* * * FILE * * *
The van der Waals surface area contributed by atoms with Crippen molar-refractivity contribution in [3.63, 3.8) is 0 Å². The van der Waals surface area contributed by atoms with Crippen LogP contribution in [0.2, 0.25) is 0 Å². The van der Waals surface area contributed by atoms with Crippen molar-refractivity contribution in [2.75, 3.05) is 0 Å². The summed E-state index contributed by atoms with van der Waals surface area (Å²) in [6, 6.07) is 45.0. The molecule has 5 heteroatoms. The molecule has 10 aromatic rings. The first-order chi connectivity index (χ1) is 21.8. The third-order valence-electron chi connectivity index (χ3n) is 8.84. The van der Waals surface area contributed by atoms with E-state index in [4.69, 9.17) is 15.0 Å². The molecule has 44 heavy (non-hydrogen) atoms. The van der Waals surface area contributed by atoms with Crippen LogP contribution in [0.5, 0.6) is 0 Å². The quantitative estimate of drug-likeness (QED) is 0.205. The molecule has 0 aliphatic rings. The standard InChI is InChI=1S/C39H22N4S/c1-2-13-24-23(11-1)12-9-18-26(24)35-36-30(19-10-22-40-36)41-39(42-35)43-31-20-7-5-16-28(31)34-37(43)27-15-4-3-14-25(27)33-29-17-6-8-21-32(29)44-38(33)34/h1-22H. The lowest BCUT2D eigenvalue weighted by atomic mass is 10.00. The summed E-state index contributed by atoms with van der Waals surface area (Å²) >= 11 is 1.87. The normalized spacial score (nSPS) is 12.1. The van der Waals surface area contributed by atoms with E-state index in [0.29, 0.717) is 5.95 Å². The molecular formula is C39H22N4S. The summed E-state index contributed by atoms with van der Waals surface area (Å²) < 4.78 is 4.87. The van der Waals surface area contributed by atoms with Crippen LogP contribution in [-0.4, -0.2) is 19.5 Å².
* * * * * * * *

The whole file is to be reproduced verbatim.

The van der Waals surface area contributed by atoms with Crippen molar-refractivity contribution in [3.63, 3.8) is 0 Å². The van der Waals surface area contributed by atoms with Crippen LogP contribution in [0.2, 0.25) is 0 Å². The van der Waals surface area contributed by atoms with Crippen molar-refractivity contribution in [2.75, 3.05) is 0 Å². The summed E-state index contributed by atoms with van der Waals surface area (Å²) in [6, 6.07) is 45.0. The molecule has 5 heteroatoms. The molecule has 10 aromatic rings. The first-order chi connectivity index (χ1) is 21.8. The third-order valence-electron chi connectivity index (χ3n) is 8.84. The van der Waals surface area contributed by atoms with E-state index in [4.69, 9.17) is 15.0 Å². The molecule has 44 heavy (non-hydrogen) atoms. The van der Waals surface area contributed by atoms with Crippen LogP contribution in [0.5, 0.6) is 0 Å². The quantitative estimate of drug-likeness (QED) is 0.205. The molecule has 0 aliphatic rings. The standard InChI is InChI=1S/C39H22N4S/c1-2-13-24-23(11-1)12-9-18-26(24)35-36-30(19-10-22-40-36)41-39(42-35)43-31-20-7-5-16-28(31)34-37(43)27-15-4-3-14-25(27)33-29-17-6-8-21-32(29)44-38(33)34/h1-22H. The lowest BCUT2D eigenvalue weighted by atomic mass is 10.00. The summed E-state index contributed by atoms with van der Waals surface area (Å²) >= 11 is 1.87. The normalized spacial score (nSPS) is 12.1. The van der Waals surface area contributed by atoms with E-state index in [0.29, 0.717) is 5.95 Å². The molecular formula is C39H22N4S. The summed E-state index contributed by atoms with van der Waals surface area (Å²) < 4.78 is 4.87. The van der Waals surface area contributed by atoms with Crippen LogP contribution in [-0.4, -0.2) is 19.5 Å².